Every Wednesday (except last Wednesday), in honor of Hump Day I will pick a sexy destination for a little abroad inspiration.
New Zealand kicked off the series. Please read the comments as one expat had some very interesting things to say about her time there. It’s not all Kiwis and rainbows, apparently.
This post is inspired by an episode of International Househunters. I watched as two fifty year old women sold off all their possessions to open up a bed and breakfast and live La Dolce Vita in the rolling, impossibly green hills of Tuscany.
A wave of jealousy almost knocked me off my feet as I watched these two friends sip red wine from a stone porch that must have been at least 300 years old.
Ahhh. Tuscany. I could live there. Or could I? Honestly, I have heard from multiple expats that Italy is a difficult place to live. And they don’t eat nearly as much pasta as we assume. But it’s fun to dream about, so here we go.
Living Abroad: Tuscany
It’s Italy. Endless wine. Beautiful sunsets. Italian men. The opportunity to learn another language. No needing to get a tourist visa (30 days or less). It’s the birthplace of Italian renaissance – a great place to have your own life renaissance.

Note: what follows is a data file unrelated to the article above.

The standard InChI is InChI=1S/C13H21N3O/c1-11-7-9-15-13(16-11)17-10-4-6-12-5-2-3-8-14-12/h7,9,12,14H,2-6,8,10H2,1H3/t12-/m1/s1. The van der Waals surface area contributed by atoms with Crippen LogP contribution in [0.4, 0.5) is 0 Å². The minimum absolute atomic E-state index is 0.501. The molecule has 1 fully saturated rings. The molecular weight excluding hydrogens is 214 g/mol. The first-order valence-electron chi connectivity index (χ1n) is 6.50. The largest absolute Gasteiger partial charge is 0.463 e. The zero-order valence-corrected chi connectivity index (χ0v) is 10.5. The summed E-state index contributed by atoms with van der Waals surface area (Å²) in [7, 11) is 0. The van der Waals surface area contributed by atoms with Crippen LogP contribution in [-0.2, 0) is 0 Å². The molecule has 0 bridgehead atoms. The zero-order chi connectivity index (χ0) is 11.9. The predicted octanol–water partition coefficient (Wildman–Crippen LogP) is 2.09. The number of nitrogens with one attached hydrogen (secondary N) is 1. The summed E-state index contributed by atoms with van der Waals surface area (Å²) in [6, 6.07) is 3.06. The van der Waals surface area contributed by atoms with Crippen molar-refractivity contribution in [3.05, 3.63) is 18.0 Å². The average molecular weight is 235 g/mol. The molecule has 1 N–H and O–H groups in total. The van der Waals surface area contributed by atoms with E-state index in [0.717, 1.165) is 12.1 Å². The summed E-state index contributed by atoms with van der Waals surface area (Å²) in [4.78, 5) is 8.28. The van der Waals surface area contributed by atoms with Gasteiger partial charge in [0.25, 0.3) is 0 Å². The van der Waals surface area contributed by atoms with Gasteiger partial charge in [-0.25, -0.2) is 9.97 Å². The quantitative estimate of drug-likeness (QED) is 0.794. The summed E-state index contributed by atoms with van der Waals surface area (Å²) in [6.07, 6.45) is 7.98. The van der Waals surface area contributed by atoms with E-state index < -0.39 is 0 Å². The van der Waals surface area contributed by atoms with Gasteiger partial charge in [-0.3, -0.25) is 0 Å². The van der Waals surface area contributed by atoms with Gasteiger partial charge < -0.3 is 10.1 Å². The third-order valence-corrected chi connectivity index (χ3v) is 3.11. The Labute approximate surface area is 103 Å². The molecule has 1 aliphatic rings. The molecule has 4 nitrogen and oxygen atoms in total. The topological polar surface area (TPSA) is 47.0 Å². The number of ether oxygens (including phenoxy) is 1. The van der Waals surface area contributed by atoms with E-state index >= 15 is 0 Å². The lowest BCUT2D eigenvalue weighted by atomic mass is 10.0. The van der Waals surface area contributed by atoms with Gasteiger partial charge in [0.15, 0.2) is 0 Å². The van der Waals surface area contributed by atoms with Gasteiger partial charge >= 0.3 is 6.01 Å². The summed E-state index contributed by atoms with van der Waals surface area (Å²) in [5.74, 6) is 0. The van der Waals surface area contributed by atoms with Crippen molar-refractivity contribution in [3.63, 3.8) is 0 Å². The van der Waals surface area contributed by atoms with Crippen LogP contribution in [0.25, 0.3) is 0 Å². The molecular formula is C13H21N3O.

Italian men. A language barrier. You
might will have trouble finding work. You’ll get frustrated when everyone is livin’ La Dolce Vita and you want them to work on your house or process some paperwork.
I would have a solid plan for funding your lifestyle or a lump of gold.
Everyone thinks when they move abroad, they’ll just work in a vineyard or a bar until they figure it out. Well, even low-paying jobs go to locals who speak the language fluently. Do not get sucked into the romance of it. Picture yourself on an outdoor terrace, alone, sobbing because you haven’t spoken to anyone but your dog in days, and sleeping under a roof leak because your apartment is a million years old.
Don’t let the cons stop you though. The benefits far outweigh the drawbacks. You have to go into it ready for the struggle, ready to learn that language, ready to meet Italians. Just be willing to try and adapt. Expect good days and bad days.